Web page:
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Brown v. State

Court of Appeals of Louisiana, Third Circuit

May 27, 2015

PARVIN WESLEY BROWN, ET UX
v.
STATE OF LOUISIANA, THROUGH THE DEPARTMENT OF TRANSPORTATION AND DEVELOPMENT

Page 1198

APPEAL FROM THE SEVENTH JUDICIAL DISTRICT COURT, PARISH OF CATAHOULA, NO. 27,245. HONORABLE KATHY JOHNSON, DISTRICT JUDGE.

Charles S. Norris, Jr., Christopher J. Norris, Norris Law Firm, LLC, Vidalia, LA, COUNSEL FOR PLAINTIFFS/APPELLEES: Parvin Wesley Brown and Rhonda Brown.

Daniel Vidrine, Law Offices of Daniel Vidrine, Baton Rouge, LA, COUNSEL FOR PLAINTIFFS/APPELLEES: Parvin Wesley Brown and Rhonda Brown.

James D. " Buddy" Caldwell, Attorney General, Ronald J. Fiorenza, Special Assistant Attorney General, Provosty, Sadler, DeLaunay, Fiorenza & Sobel, Alexandria, LA, COUNSEL FOR DEFENDANT/APPELLANT: State of Louisiana, through the DOTD.

Court composed of Ulysses Gene Thibodeaux, Chief Judge, Sylvia R. Cooks and Elizabeth A. Pickett, Judges.

OPINION

Page 1199

[15-23 La.App. 3 Cir. 1] D. KENT SAVOIE, Judge.

FACTS AND PROCEDURAL HISTORY

On April 19, 2012, Weston Brown, who was fifteen years old at the time, was a guest passenger in a pick-up truck driven by his seventeen year old cousin, Dustin Brown. They were traveling on Louisiana Highway 923 in Catahoula Parish. Dustin passed a white Ford Explorer in the other lane of traffic before returning to his lane. Shortly after the passing maneuver, Dustin saw a white automobile stopped in the road.

While attempting to avoid the stopped vehicle, Dustin attempted to pass it in the other lane of travel. At that same time, the white automobile, operated by Amanda Coleman, began to turn left. In response, Dustin swerved farther to the left, resulting in his two left wheels leaving the asphalt portion of the roadway where the shoulder was located. Dustin then attempted to return to the right lane but overcorrected his vehicle, causing it to exit the highway on the left side. The truck entered a ditch, ultimately striking a solid concrete culvert. The truck flipped in the air, ejecting Weston Brown, who ultimately died from his injuries. It was acknowledged by all parties that Dustin was operating his truck in excess of the posted speed limit when these events occurred.

Louisiana Highway 923 was built in the 1950's using the 1948 standards. When built it had two ten-foot lanes with five-foot shoulders on each side. The evidence established there was an overlay project on Hwy. 923 in 1998, which expanded the width of the travel lanes, while decreasing the width of the shoulders. Whether appropriate standards were used by DOTD during the overlay project was a contested issue at trial. DOTD contended because the overlay project was a resurfacing project and not a reconstruction project, it was able to use the 1948 standards rather than implement more modern standards. Plaintiffs disagreed and [15-23 La.App. 3 Cir. 2] contended mandatory American Association of State Highway Transportation Officials (AASHTO) standards required the use of more modern standards.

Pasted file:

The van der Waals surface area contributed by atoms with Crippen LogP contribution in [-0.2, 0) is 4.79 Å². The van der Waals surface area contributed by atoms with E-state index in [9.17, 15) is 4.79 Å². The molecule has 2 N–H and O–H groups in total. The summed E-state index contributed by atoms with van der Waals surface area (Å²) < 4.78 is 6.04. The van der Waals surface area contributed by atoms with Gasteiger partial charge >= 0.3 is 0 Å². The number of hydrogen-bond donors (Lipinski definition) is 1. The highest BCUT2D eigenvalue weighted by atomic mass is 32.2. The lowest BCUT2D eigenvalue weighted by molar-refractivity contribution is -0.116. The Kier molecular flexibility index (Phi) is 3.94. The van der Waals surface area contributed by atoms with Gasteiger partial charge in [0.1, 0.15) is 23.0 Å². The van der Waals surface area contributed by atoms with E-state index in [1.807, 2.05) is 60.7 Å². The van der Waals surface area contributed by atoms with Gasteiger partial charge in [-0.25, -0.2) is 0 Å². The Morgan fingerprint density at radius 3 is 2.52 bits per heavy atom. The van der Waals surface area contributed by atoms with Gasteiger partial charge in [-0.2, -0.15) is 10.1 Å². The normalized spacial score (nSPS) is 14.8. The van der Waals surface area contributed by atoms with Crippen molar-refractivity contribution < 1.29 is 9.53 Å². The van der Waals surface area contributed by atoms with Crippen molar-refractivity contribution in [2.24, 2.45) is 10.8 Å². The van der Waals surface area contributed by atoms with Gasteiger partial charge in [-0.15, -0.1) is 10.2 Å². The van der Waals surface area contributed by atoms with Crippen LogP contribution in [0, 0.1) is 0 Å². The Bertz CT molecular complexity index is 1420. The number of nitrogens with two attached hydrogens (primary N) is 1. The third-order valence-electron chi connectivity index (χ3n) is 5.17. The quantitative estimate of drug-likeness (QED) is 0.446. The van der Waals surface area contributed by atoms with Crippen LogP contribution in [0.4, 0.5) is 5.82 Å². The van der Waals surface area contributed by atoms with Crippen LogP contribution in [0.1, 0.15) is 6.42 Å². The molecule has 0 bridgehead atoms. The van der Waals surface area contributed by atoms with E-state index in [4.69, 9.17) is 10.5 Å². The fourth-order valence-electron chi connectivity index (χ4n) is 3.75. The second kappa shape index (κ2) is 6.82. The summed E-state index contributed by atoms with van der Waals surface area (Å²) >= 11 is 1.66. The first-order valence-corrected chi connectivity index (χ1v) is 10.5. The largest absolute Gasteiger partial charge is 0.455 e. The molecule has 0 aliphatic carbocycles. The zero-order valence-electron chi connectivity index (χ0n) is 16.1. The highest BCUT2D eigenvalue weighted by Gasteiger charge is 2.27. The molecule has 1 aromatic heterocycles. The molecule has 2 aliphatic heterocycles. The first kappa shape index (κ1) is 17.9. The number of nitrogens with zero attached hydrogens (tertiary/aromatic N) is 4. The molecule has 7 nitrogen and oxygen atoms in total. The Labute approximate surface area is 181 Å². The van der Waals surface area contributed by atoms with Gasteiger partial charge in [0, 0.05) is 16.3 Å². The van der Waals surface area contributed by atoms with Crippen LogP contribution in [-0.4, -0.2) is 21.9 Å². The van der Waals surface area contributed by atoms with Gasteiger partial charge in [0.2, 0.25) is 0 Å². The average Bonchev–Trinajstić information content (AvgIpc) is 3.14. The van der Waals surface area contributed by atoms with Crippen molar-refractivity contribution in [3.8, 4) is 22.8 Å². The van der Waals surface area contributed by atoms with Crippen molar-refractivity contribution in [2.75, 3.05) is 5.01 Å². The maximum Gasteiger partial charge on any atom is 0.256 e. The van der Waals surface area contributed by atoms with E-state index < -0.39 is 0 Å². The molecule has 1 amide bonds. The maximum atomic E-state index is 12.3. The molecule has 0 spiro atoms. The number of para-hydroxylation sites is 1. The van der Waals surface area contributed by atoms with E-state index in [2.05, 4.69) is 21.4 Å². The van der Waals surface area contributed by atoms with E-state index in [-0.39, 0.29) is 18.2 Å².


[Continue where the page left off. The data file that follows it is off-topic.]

Plaintiffs, the parents of Weston Brown, Parvin Wesley Brown and Rhonda Brown, filed suit against several defendants, including Leslie Brown (the owner of the truck driven by Dustin Brown and his father), Angela Brown (Dustin's mother), Dustin Brown, Amanda Coleman, State Farm Mutual Automobile Insurance Company (the insurer of the Brown vehicle), and the State of Louisiana, through the Department of Transportation and Development (DOTD). State Farm, Leslie Brown, Angela Brown and Dustin Brown were dismissed pursuant to a Partial Judgment of Dismissal signed on December 9, 2013. Amanda Coleman was dismissed pursuant to a Partial Judgment of Dismissal signed on May 12, 2014. That left DOTD as the sole remaining defendant.

A three-day jury trial commenced on May 14, 2014. Following trial, the jury returned a verdict finding DOTD to be thirty percent (30%) at fault, Dustin Brown sixty-five percent (65%) at fault and Amanda Coleman five percent (5%) at fault. The jury then awarded Plaintiffs special damage in the amount of $23,158.50, which reflected the medical and funeral expenses. Plaintiffs were also awarded $105,000.00 each in general damages.

Following the jury's verdict, Plaintiffs moved for a judgment notwithstanding the verdict (JNOV) on the issue of the jury's

Page 1200

award of general damages, contending they were inadequate. A hearing was held on July 17, 2014. The trial court rendered judgment that day in open court granting the motion increasing the amount of general damages to $450,000.00 for each plaintiff. A written judgment reflecting that ruling was signed on July 28, 2014.

DOTD lodged this appeal, contesting three evidentiary rulings made by the trial court as well as the grant of Plaintiffs' JNOV. They asserted the following assignments of error:

[15-23 La.App. 3 Cir. 3] 1. The trial court abused its discretion by forbidding the admission of Trooper Jay Donaldson's scale diagram of the accident, as he was available for cross-examination by the Plaintiffs.
2. The trial court abused its discretion by prohibiting Trooper Donaldson from testifying fully about the speed of the vehicle at issue as he was qualified as an expert at traffic reconstruction and ...

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